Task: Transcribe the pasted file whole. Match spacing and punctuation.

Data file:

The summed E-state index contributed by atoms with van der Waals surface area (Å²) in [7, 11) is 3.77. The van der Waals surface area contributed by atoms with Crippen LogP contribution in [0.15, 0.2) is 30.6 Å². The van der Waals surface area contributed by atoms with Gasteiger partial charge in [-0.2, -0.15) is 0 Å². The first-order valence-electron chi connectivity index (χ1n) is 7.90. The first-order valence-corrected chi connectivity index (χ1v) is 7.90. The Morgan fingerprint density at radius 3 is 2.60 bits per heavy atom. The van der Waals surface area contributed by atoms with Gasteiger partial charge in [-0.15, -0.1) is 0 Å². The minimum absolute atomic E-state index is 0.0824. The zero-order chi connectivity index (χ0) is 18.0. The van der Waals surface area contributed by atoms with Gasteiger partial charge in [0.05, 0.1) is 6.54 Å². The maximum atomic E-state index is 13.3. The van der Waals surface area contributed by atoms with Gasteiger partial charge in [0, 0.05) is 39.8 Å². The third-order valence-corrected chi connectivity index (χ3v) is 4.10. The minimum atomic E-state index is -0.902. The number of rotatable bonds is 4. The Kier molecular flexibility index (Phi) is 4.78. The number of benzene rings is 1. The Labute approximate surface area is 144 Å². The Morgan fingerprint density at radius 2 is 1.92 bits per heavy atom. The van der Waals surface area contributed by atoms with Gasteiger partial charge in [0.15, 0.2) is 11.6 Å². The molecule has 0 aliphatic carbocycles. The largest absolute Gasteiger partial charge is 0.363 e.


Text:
The summed E-state index contributed by atoms with van der Waals surface area (Å²) in [7, 11) is 3.77. The van der Waals surface area contributed by atoms with Crippen LogP contribution in [0.15, 0.2) is 30.6 Å². The van der Waals surface area contributed by atoms with Gasteiger partial charge in [-0.2, -0.15) is 0 Å². The first-order valence-electron chi connectivity index (χ1n) is 7.90. The first-order valence-corrected chi connectivity index (χ1v) is 7.90. The Morgan fingerprint density at radius 3 is 2.60 bits per heavy atom. The van der Waals surface area contributed by atoms with Gasteiger partial charge in [-0.15, -0.1) is 0 Å². The minimum absolute atomic E-state index is 0.0824. The zero-order chi connectivity index (χ0) is 18.0. The van der Waals surface area contributed by atoms with Gasteiger partial charge in [0.05, 0.1) is 6.54 Å². The maximum atomic E-state index is 13.3. The van der Waals surface area contributed by atoms with Gasteiger partial charge in [0, 0.05) is 39.8 Å². The third-order valence-corrected chi connectivity index (χ3v) is 4.10. The minimum atomic E-state index is -0.902. The number of rotatable bonds is 4. The Kier molecular flexibility index (Phi) is 4.78. The number of benzene rings is 1. The Labute approximate surface area is 144 Å². The Morgan fingerprint density at radius 2 is 1.92 bits per heavy atom. The van der Waals surface area contributed by atoms with Gasteiger partial charge in [0.15, 0.2) is 11.6 Å². The molecule has 0 aliphatic carbocycles. The largest absolute Gasteiger partial charge is 0.363 e.